Prince Mahmud’s ‘Alo’ sheds light on the frailty of life | The Daily Star
12:00 AM, October 24, 2020 / LAST MODIFIED: 04:58 PM, October 24, 2020

Prince Mahmud’s ‘Alo’ sheds light on the frailty of life

Chole Jabo rekhe jabo gaan, pichutan ki kore charbo

Chhele take buke joraye, gaal bhore chumu ki khete parbo?

Trans. (Rough)

When I leave, I'll leave my music -- how do I leave the affection

Will I be able to pamper my son, give him my fatherly protection?

Not many musicians today can claim to have 50 albums under their belt, and still come out with songs that resonate with every listener who is willing to actually 'listen'.

For over three decades, Prince Mahmud has written and composed masterpieces with legendary names like Azam Khan, Ayub Bachchu, James, Khalid and Hasan – while elevating the careers of younger musicians like Minar, Mahadi, Elita and Kona.

After the outbreak of Covid-19, the virtuoso had been contemplating the frailty of life. "Even though I have motivated people to stay strong during these trying times, it is only natural that the fear of death would creep in," said Prince Mahmud over the phone. "Alo was born out of such insecurities, and I think everyone shares the same vulnerability."

Alo, voiced by Avash frontman Tanzir Tuhin, is an upcoming song by Prince Mahmud that has already etched its place in the listeners' hearts. "I had a good feeling about the song, and just posted the demo on a whim", said the composer. "Even though it's far from being complete, I am overwhelmed by the warmth that I have received from the fans."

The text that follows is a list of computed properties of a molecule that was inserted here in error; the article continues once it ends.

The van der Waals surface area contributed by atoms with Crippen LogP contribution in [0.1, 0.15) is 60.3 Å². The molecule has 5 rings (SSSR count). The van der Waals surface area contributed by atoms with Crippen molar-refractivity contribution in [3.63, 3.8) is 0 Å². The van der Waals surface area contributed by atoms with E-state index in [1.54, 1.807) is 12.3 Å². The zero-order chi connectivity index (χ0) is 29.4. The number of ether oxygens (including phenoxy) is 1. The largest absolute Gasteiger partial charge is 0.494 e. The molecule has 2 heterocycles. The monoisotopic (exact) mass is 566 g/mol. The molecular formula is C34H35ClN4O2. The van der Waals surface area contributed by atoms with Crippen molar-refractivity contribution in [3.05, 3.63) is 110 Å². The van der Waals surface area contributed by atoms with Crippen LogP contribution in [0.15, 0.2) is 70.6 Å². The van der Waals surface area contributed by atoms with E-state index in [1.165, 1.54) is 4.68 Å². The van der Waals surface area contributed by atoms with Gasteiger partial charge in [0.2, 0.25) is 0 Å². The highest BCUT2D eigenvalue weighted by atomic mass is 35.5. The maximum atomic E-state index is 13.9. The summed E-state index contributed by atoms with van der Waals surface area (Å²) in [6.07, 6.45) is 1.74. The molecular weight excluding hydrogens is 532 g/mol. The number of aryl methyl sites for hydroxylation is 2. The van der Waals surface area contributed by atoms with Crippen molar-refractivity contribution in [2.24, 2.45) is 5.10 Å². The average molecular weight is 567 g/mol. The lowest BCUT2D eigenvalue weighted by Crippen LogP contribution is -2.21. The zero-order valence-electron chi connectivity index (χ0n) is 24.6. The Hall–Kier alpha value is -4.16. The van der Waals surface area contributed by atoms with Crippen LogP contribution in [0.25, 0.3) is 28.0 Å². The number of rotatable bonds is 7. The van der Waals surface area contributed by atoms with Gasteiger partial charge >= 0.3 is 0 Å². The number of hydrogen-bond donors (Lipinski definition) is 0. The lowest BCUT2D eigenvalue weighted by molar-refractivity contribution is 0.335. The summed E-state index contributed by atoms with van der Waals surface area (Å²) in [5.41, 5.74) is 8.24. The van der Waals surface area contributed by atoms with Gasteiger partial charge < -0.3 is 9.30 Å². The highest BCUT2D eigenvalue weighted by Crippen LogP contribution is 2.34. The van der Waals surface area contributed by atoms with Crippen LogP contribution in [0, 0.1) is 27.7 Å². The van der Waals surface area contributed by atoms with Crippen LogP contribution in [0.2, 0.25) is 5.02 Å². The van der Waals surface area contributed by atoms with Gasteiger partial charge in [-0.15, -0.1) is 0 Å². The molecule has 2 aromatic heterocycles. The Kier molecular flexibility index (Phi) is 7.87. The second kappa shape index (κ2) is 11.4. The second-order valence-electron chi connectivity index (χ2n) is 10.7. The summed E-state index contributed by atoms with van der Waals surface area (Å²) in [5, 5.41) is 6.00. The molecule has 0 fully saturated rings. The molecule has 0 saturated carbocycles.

The song, complete with instruments like the drums, guitar and sarod, will drop sometime next week.

"Whenever I compose a song for an artiste, I aim to surpass the previous work that they did – that is a philosophy I follow," adds Prince Mahmud, who is known for composing the tune before writing the lyrics himself.

When asked about further plans with music, the composer let us know that he has no plans for any more albums. "Honestly, releasing nine or ten tracks together is just not feasible anymore in this industry," he said. "Even in the last album that I did, the songs were released separately over a time period."

Perhaps it is a deep understanding of the music industry that helped the veteran stay relevant to this day, or perhaps it is his unadulterated passion. "Composers are emotional creatures," says Prince Mahmud. "I feel like every musician should try to love their craft, and harness those emotions."

As a message to his legions of fans – ranging from teenagers to old-timers, the legend has one request. "Listen to good music, appreciate it."

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